Marion Belle is a Los Angeles-based singer/songwriter, who over the better part of the past decade, has released material as a solo artist, with late, longtime collaborator Sam Mehran, Yves Tumor’s Sean Bowie, and with his primary gig, Fatal Jamz.
With Fatal Jamz, Belle has toured with Sky Ferreira, Smiths Westerns, Lemon Twigs and Christopher Owens and a lengthy list of others. Back during the fall of 2018, Belle was closing out a raucous two year record cycle supporting his full-length debut Coverboy, an album that i-D called “a glam rock Romeo & Juliet.”
Returning to Los Angeles with a batch of new songs and fans craving more music, Belle was looking for ways to produce another album. Around that time, he met Sam Mehran, a London-based musician and producer, who quickly achieved fame, as a co-founder of Test Icicles, a band that he started with his friends Dev Hynes and Rory Atwell. Mehran was an obsession to all who knew him: At once kind, generous and warm, hilarious, brilliant, he would frequently vanish into a world of his own. As it turned out, he was used to being alone, or with his guitar, since he left home at 18.
One night, while in his secret world, Mehran hoped on a flight to Portland, OR, slipping out of the UK and out of Test Icicles forever. By the time, he had answered an email introduction and met Belle outside an East Los Angeles lockout, Mehran’s myth and work had traveled through a decade’s worth of talismanic lo-fi albums released under a variety of handles.
Upon his return to Los Angeles — and the neighborhood he called his spiritual home, the British-born producer and musician had tapped into a wildly prolific period, producing Samantha Urbani’s Policies of Power EP, Puro Instinct‘s Autodrama and Ssion’s 2018 full-length 0.
“He was tapped at the time we met,” said Belle. “He was like, man I’m tired of sitting behind laptops and doing this (mimics typing.) He was like, ‘I don’t care man.’” Spiritually wiped and struggling to come out of a painful place, and feeling cast aside, he and Belle found shared ground. “In my own way I was in a similar place. But we started writing right away because for both of us making music, the process of it, was always the solution, it was always the answer.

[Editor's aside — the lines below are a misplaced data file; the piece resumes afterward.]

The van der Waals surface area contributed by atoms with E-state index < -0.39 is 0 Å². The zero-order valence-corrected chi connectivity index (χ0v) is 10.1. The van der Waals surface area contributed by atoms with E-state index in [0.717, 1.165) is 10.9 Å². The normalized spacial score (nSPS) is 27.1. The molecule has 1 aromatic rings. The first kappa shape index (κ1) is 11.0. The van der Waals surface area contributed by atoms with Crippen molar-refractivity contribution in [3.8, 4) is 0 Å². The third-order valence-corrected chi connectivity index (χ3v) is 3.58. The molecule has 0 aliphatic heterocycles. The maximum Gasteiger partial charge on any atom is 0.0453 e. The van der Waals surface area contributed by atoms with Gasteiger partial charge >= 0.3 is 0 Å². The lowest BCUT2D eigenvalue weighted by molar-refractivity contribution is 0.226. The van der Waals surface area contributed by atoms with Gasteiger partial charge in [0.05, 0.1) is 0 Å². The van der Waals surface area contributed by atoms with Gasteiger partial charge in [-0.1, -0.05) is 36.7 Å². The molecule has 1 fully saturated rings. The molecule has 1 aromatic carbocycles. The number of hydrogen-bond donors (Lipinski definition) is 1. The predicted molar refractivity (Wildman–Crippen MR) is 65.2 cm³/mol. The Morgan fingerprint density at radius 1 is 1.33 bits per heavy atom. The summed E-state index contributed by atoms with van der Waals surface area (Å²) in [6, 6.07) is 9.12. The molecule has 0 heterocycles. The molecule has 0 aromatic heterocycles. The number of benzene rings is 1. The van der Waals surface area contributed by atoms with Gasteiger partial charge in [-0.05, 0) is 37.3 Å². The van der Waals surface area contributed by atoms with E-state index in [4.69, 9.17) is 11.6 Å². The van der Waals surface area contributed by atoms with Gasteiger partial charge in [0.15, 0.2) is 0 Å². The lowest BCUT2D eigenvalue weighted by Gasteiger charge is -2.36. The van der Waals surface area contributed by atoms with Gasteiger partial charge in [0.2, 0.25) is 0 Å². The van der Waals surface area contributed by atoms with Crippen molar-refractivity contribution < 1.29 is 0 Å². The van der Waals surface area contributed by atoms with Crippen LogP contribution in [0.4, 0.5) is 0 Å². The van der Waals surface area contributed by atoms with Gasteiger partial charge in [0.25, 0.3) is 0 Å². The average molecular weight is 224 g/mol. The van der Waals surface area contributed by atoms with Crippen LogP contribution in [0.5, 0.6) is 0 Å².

Between February and late July wrote about ten tracks. “Promenade,” was written the first day they met. “I told Sam I was into the Bad Boy Records‘ production and played him a Mase song. We basically jumped into it from there. When we wrote “Way of Life,” we knew that we had an album because that song epitomized the kind of ride or die songs we both wanted to make. That song was our baby because it’s about how music is the way of life.
On July 21, 2018 Belle dropped Mehran off at his apartment after spending the day in Van Nuys scoring a pair of NS-10 speakers. Mehran was set to mix their EP the next day. But tragically, that would be the last time the Belle would see Mehran again.
Sometime on July 27, 2018 Mehran committed suicide, succumbing to mental health challenges and demons he had battled throughout most of his life. “I think that our bond was profound because we both felt, after all we had each been through, we had been brought together for a reason,” Belle says of his collaboration and friendship with Mehran. “And that reason was to help each other to not give up. Sam lived and created in a different way. It was actual magic. And I knew every day that this chance to create with him was going to be one of the greatest treasures of my life. He was incredibly happy and up, up to that very last day we were together. We were going to take on the world, defeat all our own curses, and he was going to be everything he ever wanted to be. In losing Sam, so many people lost the light of their life. And the world lost so much incredible music.”
Belle’s long-awaited sophomore, full-length Fatal Jamz album is forthcoming.I’m sure more details will be coming in the near future. But in the meantime, the album’s second and latest single, the ethereal “Eternity” is centered around gentle layers of atmospheric synths and twinkling keys paired with a sinuous bass line, glistening guitars, a propulsive back beat and Belle’s achingly plaintive vocals. Written in the months following Mehran’s death, “Eternity” sonically manages to subtly bring Avalon-era Roxy Music to mind, as the new single is rooted in heartbreak and unfathomable and inexplicable loss.
“This song, and the whole album really, came to me from another place, truly like a gift from the gods to help me make something beautiful out of all that and heal, move forward positively,” Belle says. “Moments of ecstasy are always present, like doors for us to open anytime we choose. When I sing ‘Eternity’ and enter the music, I open that eternal doorway and ascend.”